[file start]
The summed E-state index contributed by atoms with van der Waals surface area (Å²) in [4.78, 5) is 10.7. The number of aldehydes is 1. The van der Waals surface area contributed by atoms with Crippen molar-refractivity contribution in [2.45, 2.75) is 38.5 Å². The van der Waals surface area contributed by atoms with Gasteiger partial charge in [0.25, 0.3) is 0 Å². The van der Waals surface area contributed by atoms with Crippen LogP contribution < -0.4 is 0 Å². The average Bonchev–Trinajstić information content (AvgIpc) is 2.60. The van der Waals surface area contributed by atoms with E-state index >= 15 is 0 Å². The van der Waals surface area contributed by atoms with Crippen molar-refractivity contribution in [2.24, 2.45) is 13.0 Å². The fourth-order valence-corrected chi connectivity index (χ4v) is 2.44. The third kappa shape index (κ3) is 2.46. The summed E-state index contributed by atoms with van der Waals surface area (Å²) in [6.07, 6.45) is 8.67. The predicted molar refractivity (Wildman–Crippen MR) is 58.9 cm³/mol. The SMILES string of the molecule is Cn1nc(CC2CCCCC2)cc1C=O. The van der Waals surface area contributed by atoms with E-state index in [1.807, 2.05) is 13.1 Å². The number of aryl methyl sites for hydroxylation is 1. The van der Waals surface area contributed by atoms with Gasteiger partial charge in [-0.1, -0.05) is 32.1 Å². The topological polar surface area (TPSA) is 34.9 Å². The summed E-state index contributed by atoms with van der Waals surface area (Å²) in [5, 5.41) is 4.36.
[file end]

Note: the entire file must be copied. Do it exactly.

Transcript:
The summed E-state index contributed by atoms with van der Waals surface area (Å²) in [4.78, 5) is 10.7. The number of aldehydes is 1. The van der Waals surface area contributed by atoms with Crippen molar-refractivity contribution in [2.45, 2.75) is 38.5 Å². The van der Waals surface area contributed by atoms with Gasteiger partial charge in [0.25, 0.3) is 0 Å². The van der Waals surface area contributed by atoms with Crippen LogP contribution < -0.4 is 0 Å². The average Bonchev–Trinajstić information content (AvgIpc) is 2.60. The van der Waals surface area contributed by atoms with E-state index >= 15 is 0 Å². The van der Waals surface area contributed by atoms with Crippen molar-refractivity contribution in [2.24, 2.45) is 13.0 Å². The fourth-order valence-corrected chi connectivity index (χ4v) is 2.44. The third kappa shape index (κ3) is 2.46. The summed E-state index contributed by atoms with van der Waals surface area (Å²) in [6.07, 6.45) is 8.67. The predicted molar refractivity (Wildman–Crippen MR) is 58.9 cm³/mol. The SMILES string of the molecule is Cn1nc(CC2CCCCC2)cc1C=O. The van der Waals surface area contributed by atoms with E-state index in [1.807, 2.05) is 13.1 Å². The number of aryl methyl sites for hydroxylation is 1. The van der Waals surface area contributed by atoms with Gasteiger partial charge in [-0.1, -0.05) is 32.1 Å². The topological polar surface area (TPSA) is 34.9 Å². The summed E-state index contributed by atoms with van der Waals surface area (Å²) in [5, 5.41) is 4.36.